American Airlines net loss reaches $2.4 billion in third quarter

American Airlines net loss reaches .4 billion in third quarter
Image by F. Muhammad from Pixabay

American Airlines net loss reaches $2.4 billion in the third quarter as the coronavirus pandemic slows down travel demand.

The airline company’s revenue fell by 73% in the three months ended Sept. 30 to $3.17 billion from $11.9 billion a year earlier.

American Airlines net loss swelled to $2.4 billion in the third quarter from a $425 million profit a year earlier. American recorded a per-share loss of $5.54, surpassing analysts’ prediction.

American shares dropped by 1.4% premarket. The company noted it has authorized a stock sale to increase up to $1 billion.

Plea for new aid

American Airlines is one of the airlines calling for the government to release a new assistance package as the industry struggles due to the pandemic.


According to the International Air Transport Association (IATA), airlines globally are expected to report a fall in revenues this year amounting to $418 billion.

Meanwhile, Airport Council International (ACI) World claimed that airports would experience a decline in income of around $104 billion.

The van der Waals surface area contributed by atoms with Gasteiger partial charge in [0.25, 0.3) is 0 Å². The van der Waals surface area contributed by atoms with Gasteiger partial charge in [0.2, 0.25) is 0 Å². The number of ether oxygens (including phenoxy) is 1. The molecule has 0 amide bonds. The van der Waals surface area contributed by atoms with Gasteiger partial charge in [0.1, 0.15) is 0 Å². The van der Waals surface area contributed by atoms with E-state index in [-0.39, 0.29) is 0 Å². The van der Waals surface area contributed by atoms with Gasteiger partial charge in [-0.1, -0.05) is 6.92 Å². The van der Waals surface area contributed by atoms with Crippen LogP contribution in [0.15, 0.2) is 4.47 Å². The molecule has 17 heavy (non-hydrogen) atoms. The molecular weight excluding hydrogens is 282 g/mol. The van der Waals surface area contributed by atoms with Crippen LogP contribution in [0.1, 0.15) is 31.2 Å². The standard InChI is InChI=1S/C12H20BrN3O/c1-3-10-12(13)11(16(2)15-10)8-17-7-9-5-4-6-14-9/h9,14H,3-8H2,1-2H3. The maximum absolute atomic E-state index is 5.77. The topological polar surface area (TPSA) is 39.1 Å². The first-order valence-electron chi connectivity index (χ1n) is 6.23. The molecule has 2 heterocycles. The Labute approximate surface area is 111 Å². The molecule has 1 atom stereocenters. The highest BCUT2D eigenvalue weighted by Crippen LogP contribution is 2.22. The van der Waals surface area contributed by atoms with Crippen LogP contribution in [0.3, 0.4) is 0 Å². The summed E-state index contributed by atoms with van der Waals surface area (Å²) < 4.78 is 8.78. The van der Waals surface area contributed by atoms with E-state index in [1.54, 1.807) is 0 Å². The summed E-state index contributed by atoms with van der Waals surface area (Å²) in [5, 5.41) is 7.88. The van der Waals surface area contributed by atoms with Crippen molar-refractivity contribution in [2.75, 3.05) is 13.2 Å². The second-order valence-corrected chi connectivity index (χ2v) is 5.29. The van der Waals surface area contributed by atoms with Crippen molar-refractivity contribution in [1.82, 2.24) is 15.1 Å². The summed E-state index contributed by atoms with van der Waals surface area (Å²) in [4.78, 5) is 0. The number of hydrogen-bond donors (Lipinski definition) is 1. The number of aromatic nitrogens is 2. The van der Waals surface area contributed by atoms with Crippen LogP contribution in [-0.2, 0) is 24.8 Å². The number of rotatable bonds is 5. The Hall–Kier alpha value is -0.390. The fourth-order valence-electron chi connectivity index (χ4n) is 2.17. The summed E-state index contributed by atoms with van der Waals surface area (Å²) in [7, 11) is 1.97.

IATA director general Alexandre de Juniac pointed out that financial aid packages granted by earlier this year by various governments to their respective aviation businesses were designed on the assumption that by this time, a recovery would be well underway.

De Juniac added that it was not the case currently and that the industry was still suffering deep “financial trauma”. He argued: “Without a second tranche of financial aid, many airlines will not survive the winter.”

Financial pressure

On the other hand, ACI world director-general Luis Felipe de Oliveira said that a similar financial pressure is also being experienced by airports. De Oliveira claimed: “We could see airports going bankrupt in a very short period of time.”

He explained: “ACI and IATA are aligned in calling for urgent government action to introduce widespread and coordinated testing of passengers to enable quarantine requirements to be removed.”

“Without this action, it is not an exaggeration that the industry is facing collapse”, he added.

Aside from the decline in revenues, the IATA projected in June that the airline industry may lose $84 billion in 2020 as air travel dropped by 98% in April compared to last year.

“We think airlines are going to probably lose an unprecedented $84 billion in 2020,” Brian Pearce, chief economist for IATA, told CNBC.

“We’re really only just starting to see countries negotiating bilateral openings of markets. For example, the Trans-Tasma bubble between Australia and New Zealand, China and Singapore, as well as China and Korea.”

In July, UK flag carrier British Airways announced that it will be retiring all of its Boeing 747 aircraft amidst the dramatic decline in travel due to the coronavirus pandemic.

British Airways said it will retire its entire Boeing 747 fleet due to the sharp decline in air travel amidst the coronavirus pandemic. The British airline is the world’s largest operator of the 747 jumbo jets, having 31 aircraft in its fleet.

A spokesman for the airline said: “It is with great sadness that we can confirm we are proposing to retire our entire 747 fleet with immediate effect.”